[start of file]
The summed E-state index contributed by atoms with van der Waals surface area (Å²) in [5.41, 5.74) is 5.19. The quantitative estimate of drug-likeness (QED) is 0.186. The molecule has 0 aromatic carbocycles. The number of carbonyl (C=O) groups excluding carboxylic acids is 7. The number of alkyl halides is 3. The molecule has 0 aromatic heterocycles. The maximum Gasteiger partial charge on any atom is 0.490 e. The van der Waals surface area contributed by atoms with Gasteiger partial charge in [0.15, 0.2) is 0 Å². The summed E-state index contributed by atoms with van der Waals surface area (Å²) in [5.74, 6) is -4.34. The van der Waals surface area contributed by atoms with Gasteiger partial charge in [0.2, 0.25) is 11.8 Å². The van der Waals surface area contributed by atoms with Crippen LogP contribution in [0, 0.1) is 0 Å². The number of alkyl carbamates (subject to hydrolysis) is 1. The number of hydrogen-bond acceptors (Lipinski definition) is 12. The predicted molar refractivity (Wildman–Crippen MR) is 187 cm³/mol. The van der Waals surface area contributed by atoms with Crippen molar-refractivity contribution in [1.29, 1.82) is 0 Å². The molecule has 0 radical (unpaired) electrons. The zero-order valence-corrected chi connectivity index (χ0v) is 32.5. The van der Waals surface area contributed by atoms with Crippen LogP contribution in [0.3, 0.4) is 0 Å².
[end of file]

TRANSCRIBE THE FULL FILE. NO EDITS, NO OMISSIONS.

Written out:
The summed E-state index contributed by atoms with van der Waals surface area (Å²) in [5.41, 5.74) is 5.19. The quantitative estimate of drug-likeness (QED) is 0.186. The molecule has 0 aromatic carbocycles. The number of carbonyl (C=O) groups excluding carboxylic acids is 7. The number of alkyl halides is 3. The molecule has 0 aromatic heterocycles. The maximum Gasteiger partial charge on any atom is 0.490 e. The van der Waals surface area contributed by atoms with Gasteiger partial charge in [0.15, 0.2) is 0 Å². The summed E-state index contributed by atoms with van der Waals surface area (Å²) in [5.74, 6) is -4.34. The van der Waals surface area contributed by atoms with Gasteiger partial charge in [0.2, 0.25) is 11.8 Å². The van der Waals surface area contributed by atoms with Crippen LogP contribution in [0, 0.1) is 0 Å². The number of alkyl carbamates (subject to hydrolysis) is 1. The number of hydrogen-bond acceptors (Lipinski definition) is 12. The predicted molar refractivity (Wildman–Crippen MR) is 187 cm³/mol. The van der Waals surface area contributed by atoms with Crippen molar-refractivity contribution in [1.29, 1.82) is 0 Å². The molecule has 0 radical (unpaired) electrons. The zero-order valence-corrected chi connectivity index (χ0v) is 32.5. The van der Waals surface area contributed by atoms with Crippen LogP contribution in [0.3, 0.4) is 0 Å².